This trade-off between speed and cost is something that we all are familiar with. If you are on a budget, you work around that. If you need something fast, you pay more. But things get complicated when you bring quality into the equation.

Unlike time and money, there's no reliable way to quantify quality. To make matters worse, everyone have their own definition of it. In the food industry, some diners might focus solely on the taste while the others take into account the atmosphere and service of the restaurant.

There are some cases where quality is ignored or at least of less importance. When choosing between which store to rent movies from, most of us would either choose the cheaper one or the nearer one to save time. This happens a lot when you are dealing with commodities.

When trying to differentiate your product from the rest of the market, it is best not to focus on making it cheaper or faster. The reason for this is simple. There is a limit on how fast you can do a haircut and how cheap you can charge for a meal.

Quality on the other hand, as stated before, is something more subjective. There are more ways for you to improve the quality of your products and services. You can appeal to the interest of your customers instead of their wallets and watches.

The best thing about focusing on quality is that when you are good enough, your customers will ignore the speed and cost of your product. Look at the line outside a famous restaurant. People are willing to trade their time for a chance to dine there and most of the time the bill isn't exactly cheap.

If you are starting a business or looking to revamp your product line, I think it's a good idea to look at how you can make it more attractive to your customer. Obviously you still need to keep tabs on the cost and time but it will definitely be worth your time to put a little more thoughts into the quality of your products.

Making time

All the talk about doing things you love and stuff that matters is pointless if you don't have the time to do them. If you feel that you are too busy or 24 hours seems too short, try some of these strategies. You might be able to free up some time to pursue your dream.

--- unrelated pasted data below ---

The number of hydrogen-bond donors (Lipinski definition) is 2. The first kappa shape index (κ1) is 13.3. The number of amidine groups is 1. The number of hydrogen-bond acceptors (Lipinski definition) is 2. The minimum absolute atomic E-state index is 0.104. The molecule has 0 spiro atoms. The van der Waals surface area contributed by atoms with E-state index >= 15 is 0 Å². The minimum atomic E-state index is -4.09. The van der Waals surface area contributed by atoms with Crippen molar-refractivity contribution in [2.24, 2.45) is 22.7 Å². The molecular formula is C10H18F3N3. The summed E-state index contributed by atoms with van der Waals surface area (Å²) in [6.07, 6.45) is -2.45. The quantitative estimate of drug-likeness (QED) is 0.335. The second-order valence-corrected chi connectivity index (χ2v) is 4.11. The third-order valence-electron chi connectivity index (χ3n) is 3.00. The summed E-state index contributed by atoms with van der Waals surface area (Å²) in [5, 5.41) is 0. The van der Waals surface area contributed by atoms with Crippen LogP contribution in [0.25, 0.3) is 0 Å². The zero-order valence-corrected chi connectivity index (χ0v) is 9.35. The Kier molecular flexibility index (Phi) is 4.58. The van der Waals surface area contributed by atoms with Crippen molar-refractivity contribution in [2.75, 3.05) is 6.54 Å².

1. Automate - Reduce the tasks you need to do by automating or delegating it. Look for tools or techniques that let's you spend less time on certain tasks.
  2. Prioritize -  All of us have so many things to do that we end up doing what ever that comes next. Sort your tasks and choose what you must absolutely do. Try to either delay the others or automate them.
  3. Less hobbies, 1 passion - Previously, I've talked about differentiating hobby from passion. Both of them requires significant time investment, so try to reduce the number of hobbies you have. Ideally, what you want to do is your passion so that automatically you will make time for it.
  4. Do less stuff - This might sound a little lame but by choosing to do less is the easiest way to free up your time. It's similar to how saving money is the sure-fire to accumulate wealth. Try applying some minimalism in your life.
  5. Set deadlines - You could also set a deadline for your task to prevent it from taking too much time. Only allocate a certain amount of time for each tasks and stand by it.
  6. Disconnect yourself -  The average Facebook user spends one hour on the site daily. Nowadays, you've got Twitter, Youtube, Friendster and millions of other site to procrastinate on. Shut off your smartphone and get away from the computer if you want to get something done.

I hope some of these methods will help you gain that extra hours to put into your dream. We are all given the same 24 hours to work with. The successful ones are those that use it best.

Life is too short

I received this last week. It's one of the painting from Hugh Macleod of GapingVoid. This is not actually the one I ordered but I like all of the Linchpin series so it's fine. 

Transient

Life is too short not to do something that matters, not to become a "Linchpin". I know it, you know it, we all know it, so let's stop futzin' around at get on with it. Like Seth says, "Decide". - Hugh

This will serve as a daily reminder for me that life is too short to waste time and get myself to start working on those ideas. You just have to try to know if it will work.